To the extent we can make the provision of care easier for residents and more hassle-free –such as by having onsite medical care, seamless electronic medical records, a dedicated coordinator and better coordination with primary care doctors and specialists accessed through the alliance –I think that’s better for everybody. Value-based care makes great sense when coordinated with senior living and I see it as a very promising part of the future of the senior living industry.

We believed that joining the Alliance was a smarter choice compared to attempting it on our own. They have already invested considerable effort in figuring out how to integrate these elements, relationships, systems and more. It seemed much more practical for us to join them rather than trying to pioneer this ourselves. We respect the Serviam team and the careful consideration they’ve put into this initiative. While there may be some initial challenges as we integrate, so far, they have been excellent to work with. Compared to starting from scratch, this approach has proven much easier, and that has been our experience so far.

When I’m thinking about how we can improve the resident experience, [I ask], how can we coordinate care better? How can we improve outcomes? How can we have a better sense of ways to bring specialists in, in a way that we have better information about? Because right now, when people go to the E.R. or visit their specialists, we often have little to no information about the care being delivered or the recommendations made.

With more integration, we can provide better care on our end and work more closely with specialists. That will be a huge improvement for residents, our care staff, and the involved doctors. It will also help improve education; one thing we find is that despite how long assisted living communities have been around, medical professionals still have little idea of what we do or whom we can serve.

I think that’ll be a big benefit. Again, the role various providers choose to play in taking risks will need individual determination. But I think it’s a great improvement, just by virtue of those initial steps right off the bat.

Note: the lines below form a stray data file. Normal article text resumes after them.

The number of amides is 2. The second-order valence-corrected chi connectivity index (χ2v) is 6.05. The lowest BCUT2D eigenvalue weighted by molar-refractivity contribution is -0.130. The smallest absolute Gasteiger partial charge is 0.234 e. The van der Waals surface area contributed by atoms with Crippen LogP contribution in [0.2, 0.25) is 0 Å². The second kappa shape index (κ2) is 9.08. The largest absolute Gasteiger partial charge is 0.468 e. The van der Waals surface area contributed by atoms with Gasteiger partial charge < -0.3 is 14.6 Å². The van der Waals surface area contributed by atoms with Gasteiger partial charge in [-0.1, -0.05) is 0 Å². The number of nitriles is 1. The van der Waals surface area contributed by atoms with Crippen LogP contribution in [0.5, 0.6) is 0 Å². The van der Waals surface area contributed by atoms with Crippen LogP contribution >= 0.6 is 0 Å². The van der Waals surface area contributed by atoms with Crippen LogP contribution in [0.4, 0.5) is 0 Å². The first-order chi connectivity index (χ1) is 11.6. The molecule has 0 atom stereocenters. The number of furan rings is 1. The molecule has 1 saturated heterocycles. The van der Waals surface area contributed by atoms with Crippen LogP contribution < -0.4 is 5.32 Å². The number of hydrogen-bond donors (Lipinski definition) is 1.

We’re rolling out new medical records throughout our whole company. Now, it’s a big initiative we’ve undertaken, separate and apart from just the Serviam Alliance we’re doing in Alexandria.

That’s a significant improvement in and of itself. It will also position us better throughout our company to participate in other value-based care alliances that may exist, which we may choose to participate in. Clearly, more integration with the healthcare continuum is part of all of our futures. We’re embracing it and looking forward to it.

On Benchmark’s positive operating momentum:

I’m pleased to say we’ve got our mojo back in spades, and I think our business is the strongest it’s been in 10 or 15 years. We’re on fire at the moment and having a great time. That comment is now in the rearview mirror, and we’re enjoying ourselves with everything going great. Our focus now is on our core portfolio and our occupancy, which is back over 90%. Virtually every metric I can mention is trending upward.

Occupancy continues to grow, rates are strong; resident satisfaction is high; associate engagement is robust; and our quality scores are impressive –all indicators are pointing up. Margins are strong, if not fully recovered, and we’re making progress in that area. That’s a consistent message. We’ve reduced agency costs significantly and are nearing stabilization across our communities, with just a few left to address. We’re feeling very optimistic, but our main focus remains on our core portfolio and existing communities.

Additionally, we’re implementing several foundational infrastructure initiatives company-wide. We’re rolling out electronic medical records across all communities and will introduce an HR information system later this year. A facilities information system and CRM change are also on the horizon. These infrastructure improvements will enhance our data management and, importantly, focus on improving the customer and associate experience, which is our top priority.

On growing in a tough development market: